Too bad: Wolves is not an ante-upping James Cameron sequel to Wolf, Mike Nichols and an uncredited Elaine May’s 1994 exposé of lycanthropy in the publishing industry—the movie wherein Jack Nicholson pees on James Spader’s shoes.
Instead, this feature directing debut from X-Men, X2, and Watchmen screenwriter David Hayter is basically a bloodier, drastically more hirsute remake of Footloose set in the sleepy Canadian tax haven of Lupine Ridge, where most of the residents are actually… well, if you guessed “vampires,” you’re close. But Hayter burns through that shocking reveal early—in the title of the movie, in fact—giving his seldom funny, never scary fresh-faced horror-Western a listless quality, even at its slender runtime. An American Werewolf In London and The Lost Boys weren’t exactly coy about their premises, either, but they still managed to be funny and sexy and strange.
Lucas Till—Havok in the current cycle of period X-Men pictures—is dull and dewy-looking as Cayden, a high-school hero (“in a town where football was the one true religion,” as his useless voiceover narration says) who goes on the lam after losing control of his furry alter ego during a heavy petting session with his girlfriend, then wakes up to find his parents dismembered. That voiceover suggests his desperate existence as a fugitive goes on for weeks or months, but it isn’t enough time stop the TV news from talking about “The Cannibal Kid” every time he walks into a place that has a TV. An encounter with a mysterious stranger in a biker bar who seems to understand his problems sends him to Lupine Ridge. (The definition of “lupine” is helpfully provided, which makes more sense than those scenes in Interstellar where one brilliant astronaut tells another what a wormhole is.) Cayden’s arrival instantly upsets the balance between the docile citizenry and the bullies led by Connor (Aquaman-in-waiting Jason Momoa), who signals his dominance by smoking a pipe with a tiny skull on the end of it and wearing more eyeliner than anybody. Stephen McHattie, the genial old-timer who hires Cayden as a farmhand, seems like the only friendly face, but he spends most of his screen time talking about racial purity and diluted bloodlines, so who knows.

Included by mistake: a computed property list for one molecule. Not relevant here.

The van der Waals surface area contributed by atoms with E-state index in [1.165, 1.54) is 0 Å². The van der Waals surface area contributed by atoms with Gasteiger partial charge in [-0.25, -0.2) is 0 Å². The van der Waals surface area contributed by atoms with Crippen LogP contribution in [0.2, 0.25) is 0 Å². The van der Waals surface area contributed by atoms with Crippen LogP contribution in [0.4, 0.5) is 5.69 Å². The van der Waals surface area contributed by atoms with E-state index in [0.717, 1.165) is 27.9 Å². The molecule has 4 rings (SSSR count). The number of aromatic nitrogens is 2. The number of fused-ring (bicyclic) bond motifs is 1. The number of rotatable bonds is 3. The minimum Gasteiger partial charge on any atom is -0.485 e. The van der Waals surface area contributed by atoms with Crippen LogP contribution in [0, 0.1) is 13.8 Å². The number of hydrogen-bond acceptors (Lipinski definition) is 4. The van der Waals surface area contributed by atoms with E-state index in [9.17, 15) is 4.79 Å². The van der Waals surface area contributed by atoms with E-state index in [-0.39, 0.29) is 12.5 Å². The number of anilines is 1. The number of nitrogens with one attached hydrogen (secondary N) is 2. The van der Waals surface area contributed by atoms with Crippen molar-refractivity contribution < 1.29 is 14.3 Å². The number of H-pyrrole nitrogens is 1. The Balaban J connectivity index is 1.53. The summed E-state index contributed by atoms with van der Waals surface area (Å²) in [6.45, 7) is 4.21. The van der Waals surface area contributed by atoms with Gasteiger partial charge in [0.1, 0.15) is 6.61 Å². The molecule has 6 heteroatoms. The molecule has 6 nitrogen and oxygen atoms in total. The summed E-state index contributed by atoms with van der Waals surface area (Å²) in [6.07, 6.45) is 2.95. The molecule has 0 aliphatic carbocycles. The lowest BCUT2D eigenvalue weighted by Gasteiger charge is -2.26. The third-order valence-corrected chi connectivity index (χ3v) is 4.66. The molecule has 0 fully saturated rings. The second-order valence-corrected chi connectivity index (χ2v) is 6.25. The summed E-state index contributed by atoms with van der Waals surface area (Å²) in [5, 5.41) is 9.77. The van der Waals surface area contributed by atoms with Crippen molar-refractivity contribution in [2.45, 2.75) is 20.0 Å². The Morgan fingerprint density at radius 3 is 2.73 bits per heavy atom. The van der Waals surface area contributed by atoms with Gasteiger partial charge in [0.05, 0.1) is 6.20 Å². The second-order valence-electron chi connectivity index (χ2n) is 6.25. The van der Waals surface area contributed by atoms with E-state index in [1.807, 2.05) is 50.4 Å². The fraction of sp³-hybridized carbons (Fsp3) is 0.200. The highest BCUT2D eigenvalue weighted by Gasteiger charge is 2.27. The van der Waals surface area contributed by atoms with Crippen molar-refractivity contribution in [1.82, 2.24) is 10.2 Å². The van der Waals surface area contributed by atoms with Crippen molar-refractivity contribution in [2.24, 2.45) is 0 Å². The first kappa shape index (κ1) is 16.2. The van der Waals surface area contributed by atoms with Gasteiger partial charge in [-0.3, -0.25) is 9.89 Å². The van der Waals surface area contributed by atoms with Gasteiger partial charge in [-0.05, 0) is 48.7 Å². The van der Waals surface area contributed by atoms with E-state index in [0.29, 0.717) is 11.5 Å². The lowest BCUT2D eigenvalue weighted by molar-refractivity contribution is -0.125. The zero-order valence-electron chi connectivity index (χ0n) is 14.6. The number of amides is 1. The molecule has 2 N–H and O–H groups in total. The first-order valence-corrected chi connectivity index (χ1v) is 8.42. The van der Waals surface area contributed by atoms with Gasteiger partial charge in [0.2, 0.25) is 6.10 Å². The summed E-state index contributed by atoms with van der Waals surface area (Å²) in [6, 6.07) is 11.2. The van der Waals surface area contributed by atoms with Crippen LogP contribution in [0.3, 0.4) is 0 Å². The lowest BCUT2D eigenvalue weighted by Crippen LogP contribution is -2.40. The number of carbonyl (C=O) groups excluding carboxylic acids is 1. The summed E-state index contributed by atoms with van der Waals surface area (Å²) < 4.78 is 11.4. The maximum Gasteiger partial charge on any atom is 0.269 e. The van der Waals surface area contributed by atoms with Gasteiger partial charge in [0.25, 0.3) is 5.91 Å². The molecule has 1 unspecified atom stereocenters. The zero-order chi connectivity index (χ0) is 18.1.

The last-act confrontation between Cayden and Connor is protracted by a twist attentive viewers will smell from a distance of miles, but there’s some impressive work from the makeup and creature-design department. Elsewhere, the visual effects are of the weightless and unconvincing digital variety, relying heavily on the slow-mo Totally Extreme Awesome Vision technique Zack Snyder employed so pointlessly in Watchmen’s hand-to-hand melees. That film’s delight in slo-mo violence was actually at loggerheads the material; here it’s simply a boring means of concealing shoddy fight choreography.
With his broad, flat face and sleepy eyes, Till looks more thoughtful and interesting once he lets his beard grow, so to speak. Even though Wolves is set mostly at night, cinematographer Gavin Smith gives the picture a glossy, mystery-obviating look that reinforces the sense this is a CW TV show rather than an R-rated feature—and an oddly tame one, save for the scene where Till-owulf comes to the aid of a hooker who’s being beaten up by a pair of truckers. One shot of an adolescent-looking girl being hit in the face by a man twice her size would suffice to convey what’s happening, but Hayter finds it necessary to show her being struck again and again and again. The savagery is so over-the-top, it’s natural to wonder if the victim of the attack is in fact a werewolf and the whole scene is a setup to lure Cayden into changing. It isn’t. Hayter doesn’t seem to have given it much thought, but it’s the only scene in the film too powerful to ignore.